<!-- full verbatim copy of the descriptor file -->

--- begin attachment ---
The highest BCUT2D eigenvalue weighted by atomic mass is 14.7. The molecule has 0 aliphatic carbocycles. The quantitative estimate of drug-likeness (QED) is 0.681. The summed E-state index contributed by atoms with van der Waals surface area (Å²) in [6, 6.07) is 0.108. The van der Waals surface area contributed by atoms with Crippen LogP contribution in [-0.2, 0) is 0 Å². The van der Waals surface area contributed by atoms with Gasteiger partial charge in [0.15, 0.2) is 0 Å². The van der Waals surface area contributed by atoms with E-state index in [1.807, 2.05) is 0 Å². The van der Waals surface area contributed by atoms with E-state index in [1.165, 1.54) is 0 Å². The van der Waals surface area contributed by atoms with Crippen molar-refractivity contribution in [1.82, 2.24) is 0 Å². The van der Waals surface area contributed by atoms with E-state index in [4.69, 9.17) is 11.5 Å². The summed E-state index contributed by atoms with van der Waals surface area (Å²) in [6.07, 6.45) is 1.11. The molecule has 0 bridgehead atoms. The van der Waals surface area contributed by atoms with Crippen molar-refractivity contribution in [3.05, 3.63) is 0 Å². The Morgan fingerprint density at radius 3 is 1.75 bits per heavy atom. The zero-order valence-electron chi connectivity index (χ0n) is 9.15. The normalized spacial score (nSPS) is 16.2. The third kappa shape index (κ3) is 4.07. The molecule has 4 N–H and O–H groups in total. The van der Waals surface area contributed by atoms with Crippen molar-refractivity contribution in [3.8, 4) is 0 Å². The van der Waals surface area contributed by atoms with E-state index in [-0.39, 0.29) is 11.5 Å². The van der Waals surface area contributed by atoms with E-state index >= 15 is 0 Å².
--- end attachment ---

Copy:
The highest BCUT2D eigenvalue weighted by atomic mass is 14.7. The molecule has 0 aliphatic carbocycles. The quantitative estimate of drug-likeness (QED) is 0.681. The summed E-state index contributed by atoms with van der Waals surface area (Å²) in [6, 6.07) is 0.108. The van der Waals surface area contributed by atoms with Crippen LogP contribution in [-0.2, 0) is 0 Å². The van der Waals surface area contributed by atoms with Gasteiger partial charge in [0.15, 0.2) is 0 Å². The van der Waals surface area contributed by atoms with E-state index in [1.807, 2.05) is 0 Å². The van der Waals surface area contributed by atoms with E-state index in [1.165, 1.54) is 0 Å². The van der Waals surface area contributed by atoms with Crippen molar-refractivity contribution in [1.82, 2.24) is 0 Å². The van der Waals surface area contributed by atoms with E-state index in [4.69, 9.17) is 11.5 Å². The summed E-state index contributed by atoms with van der Waals surface area (Å²) in [6.07, 6.45) is 1.11. The molecule has 0 bridgehead atoms. The van der Waals surface area contributed by atoms with Crippen molar-refractivity contribution in [3.05, 3.63) is 0 Å². The Morgan fingerprint density at radius 3 is 1.75 bits per heavy atom. The zero-order valence-electron chi connectivity index (χ0n) is 9.15. The normalized spacial score (nSPS) is 16.2. The third kappa shape index (κ3) is 4.07. The molecule has 4 N–H and O–H groups in total. The van der Waals surface area contributed by atoms with Crippen molar-refractivity contribution in [3.8, 4) is 0 Å². The van der Waals surface area contributed by atoms with E-state index in [-0.39, 0.29) is 11.5 Å². The van der Waals surface area contributed by atoms with E-state index >= 15 is 0 Å².